• None of these young people had oldie film buffs at home?? Dhanno is always being subjected to black and white cinema on Sai Cinema, my favourite channel. 🙂

  • Very perceptive…
    I think super success nourishes ‘super’ egos and the consequent super insecurity in our super stars. So they feel comfortable only in their cocooned I-scratch-your back/ You-scratch-my-back world… What SRKs are doing today Amitabh Bacchan did the same earlier … He too made himself available to an ‘exclusive’ set of directors/producers and played the angry young man to the point of ridicule (and bankruptcy!!!) till his rebirth/re-invention in KBC… On the other hand we have Johnny Depp trying to curb his exuberance and flamboyance post Pirates of the Caribbean in Public Enemies (I think it didn’t work out to well!)… Clint Eastwood re-inventing his on-screen persona (and also perhaps the Western as a genre) in Unforgiven…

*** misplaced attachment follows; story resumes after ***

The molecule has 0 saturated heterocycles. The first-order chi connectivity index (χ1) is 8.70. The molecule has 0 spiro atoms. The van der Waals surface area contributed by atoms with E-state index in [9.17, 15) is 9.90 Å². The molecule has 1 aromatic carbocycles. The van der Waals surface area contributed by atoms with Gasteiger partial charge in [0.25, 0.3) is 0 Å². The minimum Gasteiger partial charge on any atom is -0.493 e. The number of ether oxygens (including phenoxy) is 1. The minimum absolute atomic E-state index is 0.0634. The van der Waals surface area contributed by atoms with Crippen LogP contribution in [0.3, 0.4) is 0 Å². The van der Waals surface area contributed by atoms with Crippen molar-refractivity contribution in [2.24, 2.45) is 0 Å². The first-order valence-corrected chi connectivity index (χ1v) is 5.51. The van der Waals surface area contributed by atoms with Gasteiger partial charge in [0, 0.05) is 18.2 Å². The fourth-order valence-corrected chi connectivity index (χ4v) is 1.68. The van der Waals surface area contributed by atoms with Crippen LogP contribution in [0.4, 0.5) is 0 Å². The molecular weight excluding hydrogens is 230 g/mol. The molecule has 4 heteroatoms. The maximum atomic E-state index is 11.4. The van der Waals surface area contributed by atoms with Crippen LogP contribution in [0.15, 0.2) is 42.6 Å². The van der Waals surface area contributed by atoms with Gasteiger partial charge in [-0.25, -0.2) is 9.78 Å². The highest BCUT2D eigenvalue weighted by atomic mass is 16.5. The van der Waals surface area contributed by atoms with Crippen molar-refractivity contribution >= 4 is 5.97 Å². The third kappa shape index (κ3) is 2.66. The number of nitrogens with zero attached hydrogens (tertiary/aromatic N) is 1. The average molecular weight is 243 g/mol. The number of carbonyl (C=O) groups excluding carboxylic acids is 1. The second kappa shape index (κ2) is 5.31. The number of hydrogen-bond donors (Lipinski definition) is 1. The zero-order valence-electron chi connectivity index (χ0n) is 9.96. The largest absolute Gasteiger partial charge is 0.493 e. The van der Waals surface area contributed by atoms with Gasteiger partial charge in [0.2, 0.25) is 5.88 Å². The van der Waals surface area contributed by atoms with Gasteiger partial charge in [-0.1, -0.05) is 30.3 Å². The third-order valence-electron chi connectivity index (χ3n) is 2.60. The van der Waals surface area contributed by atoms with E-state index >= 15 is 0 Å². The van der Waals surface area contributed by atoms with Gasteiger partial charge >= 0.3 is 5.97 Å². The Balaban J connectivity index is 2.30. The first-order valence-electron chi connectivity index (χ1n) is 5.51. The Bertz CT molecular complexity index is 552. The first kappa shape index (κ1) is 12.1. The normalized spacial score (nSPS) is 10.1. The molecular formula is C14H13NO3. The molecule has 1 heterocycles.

My 19 year old niece thought Charulata was a ‘Rituparno-type’ film in B&W!!!

  • Interesting Observations Bali…especially the ones on Sanjeev Kumar and Raj Kapoor.. This means…only one thing…nobody stays ‘immortal’ forever whatever you do…new generation will come and will find their own ‘Greats’…rest will just gradually fade away…. 🙂

  • In 1997, on the 50th anniversary of India’s independence, a leading magazine ( India Today me thinks) conducted interviews with Indians of different hues. I distinctly remember..one young tribal man in the very interiors of Orrisa or MP said…he had no idea what India was….his grand father and father had told him….first there was very fair Raja and now there is a lesser fair raja called ‘NEHARU’.

  • charu – history, I guess, is meant to be forgotten, so that it can be rewritten all over again – with the kind of flavor one wants! There could then be ample scope fist fights. Maybe that is what history is!